In the early 2000s Citigroup was the world's largest project finance bank, with customers in over 100 countries and territories. Citigroup provided the finances for thousands of projects; some of these projects were deeply damaging to the environment. Citigroup was indirectly related to the Camisea pipeline in Peru as a financial advisor, as well as the Chad-Cameroon pipeline under construction by Exxon, Chevron and numerous central African oil companies.
U.S. Anti-nuclear activists partially block establishment of nuclear power plant in Limerick, PA, 1977-82
In the early 1970s, the state of Pennsylvania proposed a plan for building a nuclear power plant in Limerick, PA, to provide power to residents in Montgomery County, PA. Around that time, the Environmental Protection Agency declared that the Pennsylvania Public Utility Commission (PUC) must conduct a study to determine the impact a nuclear power plant would have in the town of Limerick, and the surrounding county.
Le Chambon-sur-Lignon was a community located in south central France. With a history of being a refuge for persecuted Protestant Huguenots in 17th century, it was primarily a Presbyterian town.
At 5 a.m. on Monday, 25 August 1986, a group of 10,000 Ekpan women from the Uvwie clan within Ethiope Local Government Area surrounded the Nigerian National Petroleum Corporation (NNPC), Petrochemicals Plant, and the Pipelines and Products Marketing Pumpstation. The demonstrating women chanted war songs and displayed banners and posters on which they wrote their grievances, such as, “Give us Social Amenities,” “Review all forms of employment within the Petrochemical,” and “Our sons, daughters and husbands are qualified for key posts within the Petrochemical.”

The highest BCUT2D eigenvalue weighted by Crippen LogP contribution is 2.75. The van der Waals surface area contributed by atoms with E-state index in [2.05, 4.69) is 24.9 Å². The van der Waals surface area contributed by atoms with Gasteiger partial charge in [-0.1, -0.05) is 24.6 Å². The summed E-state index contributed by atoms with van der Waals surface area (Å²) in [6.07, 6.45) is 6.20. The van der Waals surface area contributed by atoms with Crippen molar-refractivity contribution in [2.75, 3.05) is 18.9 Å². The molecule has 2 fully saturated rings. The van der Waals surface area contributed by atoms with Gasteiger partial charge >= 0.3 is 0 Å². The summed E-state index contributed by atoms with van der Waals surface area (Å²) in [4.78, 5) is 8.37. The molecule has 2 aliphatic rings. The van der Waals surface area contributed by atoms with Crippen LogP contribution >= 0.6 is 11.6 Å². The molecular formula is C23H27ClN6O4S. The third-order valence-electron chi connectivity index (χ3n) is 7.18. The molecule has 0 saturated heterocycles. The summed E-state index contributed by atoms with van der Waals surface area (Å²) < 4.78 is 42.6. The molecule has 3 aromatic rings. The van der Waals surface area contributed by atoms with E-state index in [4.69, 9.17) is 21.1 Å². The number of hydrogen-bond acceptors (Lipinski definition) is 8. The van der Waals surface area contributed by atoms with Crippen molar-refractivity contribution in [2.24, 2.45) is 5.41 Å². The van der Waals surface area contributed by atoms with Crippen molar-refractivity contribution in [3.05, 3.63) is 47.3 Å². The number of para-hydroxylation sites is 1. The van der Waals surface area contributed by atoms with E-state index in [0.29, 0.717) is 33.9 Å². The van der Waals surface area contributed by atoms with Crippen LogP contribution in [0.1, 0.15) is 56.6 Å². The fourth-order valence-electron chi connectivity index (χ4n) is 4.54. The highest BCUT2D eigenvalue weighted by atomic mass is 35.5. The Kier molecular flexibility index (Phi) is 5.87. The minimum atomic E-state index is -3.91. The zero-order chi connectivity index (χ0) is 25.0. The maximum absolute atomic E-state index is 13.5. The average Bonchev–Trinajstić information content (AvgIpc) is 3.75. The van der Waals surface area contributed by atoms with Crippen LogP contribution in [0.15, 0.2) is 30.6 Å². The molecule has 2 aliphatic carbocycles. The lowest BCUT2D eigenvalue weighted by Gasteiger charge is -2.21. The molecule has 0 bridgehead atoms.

The Ogharefe people of Nigeria suffered from the effects of oil pollution and oil exploration. The Ogharefe community was afflicted with a number of health issues, ranging from skin rashes to stomach ailments, from the gas flares and release of "oil production water." Additional damage from oil production included heavy metals in the water, the eroding of iron roofs due to corrosive ash from gash flares, and the decline of productive fishing ponds and farming land.
South Koreans protest against the mishandling of the deaths of two Korean students caused by U.S. Army, 2002-2004
The U.S. Armed Forces had been stationed in South Korea since the end of Korean War in 1954. More than 26,000 soldiers resided in six camps. Heavily dependent on the U.S. military support, the Korean army had an symmetrical relationship with the U.S. The two countries agreed that the U.S. military would assume the Wartime Operational Control (WOC) until 2015. Moreover, the Status of Force Agreement (SOFA) validated extraterritorial jurisdiction for the U.S. soldiers stationed in Korea.
In 1966, faced with an economic recession, the two major West German political parties--Social Democratic Party (SPD) and Christian Democrats (CDU)--came together to form what came to be known as the Grand Coalition. Their decision to allow Kurt Georg Kiesinger of the CDU serve as chancellor proved controversial, as Kiesinger played an active role in the foreign ministry under the Third Reich.